Tejano dems seek to reconnect with their base
They haven't won an election for governor, attorney general, or any other executive branch office in 11 years. A failed redistricting battle left them with even fewer seats in the House, and financial experts predict that funding woes will limit the party in coming elections.
In this apparently discombobulated state, democrats had only one theme to energize their followers at the Tejano Democrats annual state convention in San Antonio June 25: unity. Party representatives hope to re-identify with their working-class and minority constituencies, who have felt abandoned in recent elections.
|Rudy "Tejano" Pena, a member of the Tejano Dems, wants Texas' Latino community to be "more proud" and bring back the term "Tejano." "We are in a state of confusion. We were born here. Why are we calling ourselves Mexican-American?" (Photo by Melissa Santos)|
"The party is being invigorated," Barbara Ann Radnofsky, who is running for Kay Bailey Hutchinson's Senate seat in 2006, told the Current. Citing issues such as health care, education, and abortion, she said, "we can find common ground on the most controversial issues. These issues that divided can really bring us together."
Radnofsky and other politicians addressed a crowd of about 150, detailing plans to regain political control. According to Mike Honda, a California congressman and vice-chair of the Democratic National Committee, the Dems have ignored their political base and rectifying that situation is the No. 1 priority. Honda echoed Senator and DNC Chairman Howard Dean's plan to reenergize the party, saying that Democrats must listen to and respect their constituency.
"We're going to invest in grassroots, and we're serious about it," Honda said. "We are going to invest in the states. This is a plan we need to implement now to be ready for '08."
As the party has split along liberal and moderate lines, Democrats are left struggling to retain their identity.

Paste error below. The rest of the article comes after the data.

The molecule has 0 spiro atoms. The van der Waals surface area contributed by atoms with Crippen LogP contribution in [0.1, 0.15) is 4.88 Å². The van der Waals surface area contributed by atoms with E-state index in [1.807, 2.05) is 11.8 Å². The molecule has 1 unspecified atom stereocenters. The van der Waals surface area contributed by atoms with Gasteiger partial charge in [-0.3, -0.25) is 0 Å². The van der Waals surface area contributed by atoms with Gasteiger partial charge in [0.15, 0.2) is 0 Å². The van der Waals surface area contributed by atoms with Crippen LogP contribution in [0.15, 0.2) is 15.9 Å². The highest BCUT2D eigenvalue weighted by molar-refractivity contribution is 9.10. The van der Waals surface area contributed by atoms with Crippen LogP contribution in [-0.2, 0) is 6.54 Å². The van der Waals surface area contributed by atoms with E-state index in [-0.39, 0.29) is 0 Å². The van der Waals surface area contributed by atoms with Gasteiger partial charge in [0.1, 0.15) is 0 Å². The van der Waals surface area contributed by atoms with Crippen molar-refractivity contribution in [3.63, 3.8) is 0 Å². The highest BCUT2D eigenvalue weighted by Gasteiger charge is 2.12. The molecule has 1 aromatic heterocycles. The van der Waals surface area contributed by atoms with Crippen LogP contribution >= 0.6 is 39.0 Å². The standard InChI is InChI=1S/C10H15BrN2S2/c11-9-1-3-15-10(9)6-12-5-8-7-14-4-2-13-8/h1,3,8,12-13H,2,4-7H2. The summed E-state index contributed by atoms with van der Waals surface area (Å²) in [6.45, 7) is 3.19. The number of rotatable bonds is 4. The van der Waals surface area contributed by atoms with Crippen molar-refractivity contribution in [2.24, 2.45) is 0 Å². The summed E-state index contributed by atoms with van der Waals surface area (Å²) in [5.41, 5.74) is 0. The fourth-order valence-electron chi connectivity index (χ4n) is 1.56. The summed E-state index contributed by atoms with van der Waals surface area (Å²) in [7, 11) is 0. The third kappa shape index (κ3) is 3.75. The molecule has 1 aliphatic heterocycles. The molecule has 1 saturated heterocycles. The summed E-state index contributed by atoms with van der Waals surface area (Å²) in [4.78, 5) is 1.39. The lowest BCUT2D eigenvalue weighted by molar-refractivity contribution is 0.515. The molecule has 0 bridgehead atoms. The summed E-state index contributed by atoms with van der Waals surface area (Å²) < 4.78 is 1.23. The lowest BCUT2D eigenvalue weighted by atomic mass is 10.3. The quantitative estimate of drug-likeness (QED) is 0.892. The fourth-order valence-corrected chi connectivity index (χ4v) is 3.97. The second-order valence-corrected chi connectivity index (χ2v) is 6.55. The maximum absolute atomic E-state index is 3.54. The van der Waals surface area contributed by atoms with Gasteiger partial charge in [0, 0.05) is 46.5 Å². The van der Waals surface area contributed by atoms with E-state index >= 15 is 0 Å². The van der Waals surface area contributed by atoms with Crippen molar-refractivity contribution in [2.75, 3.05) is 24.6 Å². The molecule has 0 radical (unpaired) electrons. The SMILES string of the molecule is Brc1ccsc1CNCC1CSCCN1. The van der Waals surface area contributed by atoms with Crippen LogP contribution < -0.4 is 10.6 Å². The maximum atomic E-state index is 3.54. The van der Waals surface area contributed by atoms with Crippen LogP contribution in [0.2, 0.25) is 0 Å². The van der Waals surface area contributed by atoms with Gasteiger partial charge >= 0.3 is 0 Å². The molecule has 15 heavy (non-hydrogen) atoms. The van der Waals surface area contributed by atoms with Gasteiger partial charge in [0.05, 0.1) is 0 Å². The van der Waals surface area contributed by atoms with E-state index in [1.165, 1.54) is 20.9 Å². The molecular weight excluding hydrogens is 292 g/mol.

"Everywhere I go, Texas Democrats say they are looking for new leaders who aren't afraid to act like Democrats," Chris Bell, gubernatorial candidate and former congressman, told the crowd. "For too long we have assumed that all we really need to do is wait for people to realize just how bad Republicans are before they start voting Democrat."
However, some Democrats didn't pass up the opportunity to criticize the Republican Party, reminding convention-goers of the funding cuts to educational programs and veterans' benefits. In February, the Bush Administration axed 44 educational programs - many with high success rates - and on June 23, the Department of Veterans Affairs reported that there would be a $1 billion shortfall in 2006 without emergency funding because costs grew faster than expected.
"No one spoke out on of behalf of these programs," Radnofsky said. "It's because they were beholden to a Republican administration. What Texas people want is a politician who is beholden to Texas."
Radnofsky proposed requiring medical insurance companies to cover preventive care and increasing veteran-benefit funding, observing that there is currently no VA hospital south of San Antonio.
"We have people using the emergency rooms for preventative care," Radnofsky said. "We need insurance reform. The current administration is ignoring it. They are talking about what they want to talk about, but they don't solve any problems."
Bell addressed the high dropout rate among Latinos and African-American students. Governor Rick Perry called a special session after lawmakers failed to solve the school-finance issue, and is shopping his education finance reform around the state.
"The irony of `the` education policy, based on high-stakes testing, is that it is driving down the quality of public education and driving significant numbers of students out of school," he said. "It is time for the Democratic Party in Texas to stand up and say, 'these are our children.' We cannot stand idly by and watch generation after generation of our majority population drop out of school."
San Antonio's David Van Os, who is running for Texas Attorney General, was the last to address the crowd, exclaiming, "I don't know whether I will prevail in court, but I will sure give it hell."
The Tejano Democrats, a splinter group of the Mexican-American Democrats, aim to maximize Hispanic representaion in the political process. Carla Vela, the newly elected vice chair of statewide Tejano Democrats, said that the organization's sole purpose is to register Hispanics, who make up nearly 32 percent of the Texas population according to 2000 census information, and "get them out to vote."
"We are a majority now," Vela said. "Our politicians have to take notice of us. Before, we weren't allowed to come to the table. We've changed that. We are going to make changes, especially against the Republican Party."
But challenging the Republicans is going to take unity, as Bell said. "If we are all in this together, it's time that we in the Democratic Party start acting like it." •